• Certified nurse-midwife (CNM): A CNM is an APRN who provides reproductive and gynecological health care services to women, as well as prenatal, labor, delivery, and postpartum care to mothers and newborns. A CNM can also provide primary and preventive care, family planning, and sexual health education to women of all ages. A CNM can work in various settings, such as hospitals, birth centers, or private practices, and can practice independently or collaboratively with other healthcare professionals.

What are the Educational and Licensure Requirements for APRNs?

To become an APRN, one must first become a registered nurse (RN) by completing an associate’s or bachelor’s degree in nursing and passing the National Council Licensure Examination for Registered Nurses (NCLEX-RN). Then, one must obtain a master’s or doctoral degree in nursing, with a focus on one of the four APRN roles and one of the six population foci, which are: family/individual across the lifespan, adult-gerontology, neonatal, pediatrics, women’s health/gender-related, or psychiatric-mental health. The graduate program typically takes 2-4 years to complete and includes both classroom and clinical components. The program covers topics such as advanced pharmacology, pathophysiology, health assessment, research methods, health policy, and nursing theory and practice.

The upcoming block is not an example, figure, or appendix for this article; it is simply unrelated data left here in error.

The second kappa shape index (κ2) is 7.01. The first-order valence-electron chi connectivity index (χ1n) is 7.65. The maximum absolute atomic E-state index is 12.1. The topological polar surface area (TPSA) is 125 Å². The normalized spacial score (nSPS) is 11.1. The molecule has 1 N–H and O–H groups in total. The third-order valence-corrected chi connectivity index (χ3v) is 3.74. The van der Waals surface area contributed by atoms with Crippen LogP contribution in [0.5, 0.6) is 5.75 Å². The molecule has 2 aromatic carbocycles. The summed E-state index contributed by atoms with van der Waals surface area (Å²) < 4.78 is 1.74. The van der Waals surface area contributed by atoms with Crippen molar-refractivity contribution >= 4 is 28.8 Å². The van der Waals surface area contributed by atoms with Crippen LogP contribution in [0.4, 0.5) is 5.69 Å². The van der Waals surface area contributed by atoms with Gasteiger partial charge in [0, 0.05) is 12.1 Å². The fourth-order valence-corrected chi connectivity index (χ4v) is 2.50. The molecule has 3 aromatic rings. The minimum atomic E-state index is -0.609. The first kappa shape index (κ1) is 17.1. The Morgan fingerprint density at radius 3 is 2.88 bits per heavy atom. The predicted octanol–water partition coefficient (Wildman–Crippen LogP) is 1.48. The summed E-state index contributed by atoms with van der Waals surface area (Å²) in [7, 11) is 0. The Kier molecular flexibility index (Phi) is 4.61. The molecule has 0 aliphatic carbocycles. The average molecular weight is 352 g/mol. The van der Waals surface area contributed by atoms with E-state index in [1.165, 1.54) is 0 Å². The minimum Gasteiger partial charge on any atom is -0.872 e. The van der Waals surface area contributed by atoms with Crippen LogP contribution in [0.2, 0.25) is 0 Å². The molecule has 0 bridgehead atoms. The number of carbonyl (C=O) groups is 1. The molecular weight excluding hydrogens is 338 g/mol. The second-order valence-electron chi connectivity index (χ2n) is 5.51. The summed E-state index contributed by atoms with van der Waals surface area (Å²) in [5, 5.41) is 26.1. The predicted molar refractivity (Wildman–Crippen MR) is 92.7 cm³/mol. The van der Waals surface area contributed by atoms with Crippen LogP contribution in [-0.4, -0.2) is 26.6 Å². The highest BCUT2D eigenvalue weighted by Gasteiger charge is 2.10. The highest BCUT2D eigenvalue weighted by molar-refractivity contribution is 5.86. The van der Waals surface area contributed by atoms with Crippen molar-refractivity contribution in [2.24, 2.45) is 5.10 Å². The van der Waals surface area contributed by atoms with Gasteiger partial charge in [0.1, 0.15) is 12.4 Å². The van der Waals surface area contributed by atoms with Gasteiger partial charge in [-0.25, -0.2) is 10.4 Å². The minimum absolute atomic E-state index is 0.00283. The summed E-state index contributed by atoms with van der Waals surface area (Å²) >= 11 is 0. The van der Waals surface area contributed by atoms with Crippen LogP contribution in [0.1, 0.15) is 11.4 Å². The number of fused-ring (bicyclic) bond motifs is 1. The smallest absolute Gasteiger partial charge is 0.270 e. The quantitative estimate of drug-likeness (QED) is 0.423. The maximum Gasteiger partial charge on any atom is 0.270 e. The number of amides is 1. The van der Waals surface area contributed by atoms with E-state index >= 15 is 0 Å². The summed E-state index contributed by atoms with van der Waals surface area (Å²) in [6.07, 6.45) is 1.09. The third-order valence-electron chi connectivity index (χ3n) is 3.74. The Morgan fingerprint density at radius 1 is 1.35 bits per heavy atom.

After completing the graduate program, one must obtain a state license and a national certification as an APRN. The license requirements vary by state but usually include passing a criminal background check, submitting transcripts and fees, and completing continuing education hours. The certification requirements vary by organization but usually include passing an exam, submitting proof of education and experience, and renewing the certification every few years. Some of the organizations that offer APRN certification are the American Nurses Credentialing Center (ANCC), the American Academy of Nurse Practitioners Certification Board (AANPCB), the American Association of Nurse Anesthetists (AANA), and the American Midwifery Certification Board (AMCB).

What are the Benefits and Challenges of Becoming an APRN?

Becoming an APRN has many benefits, such as: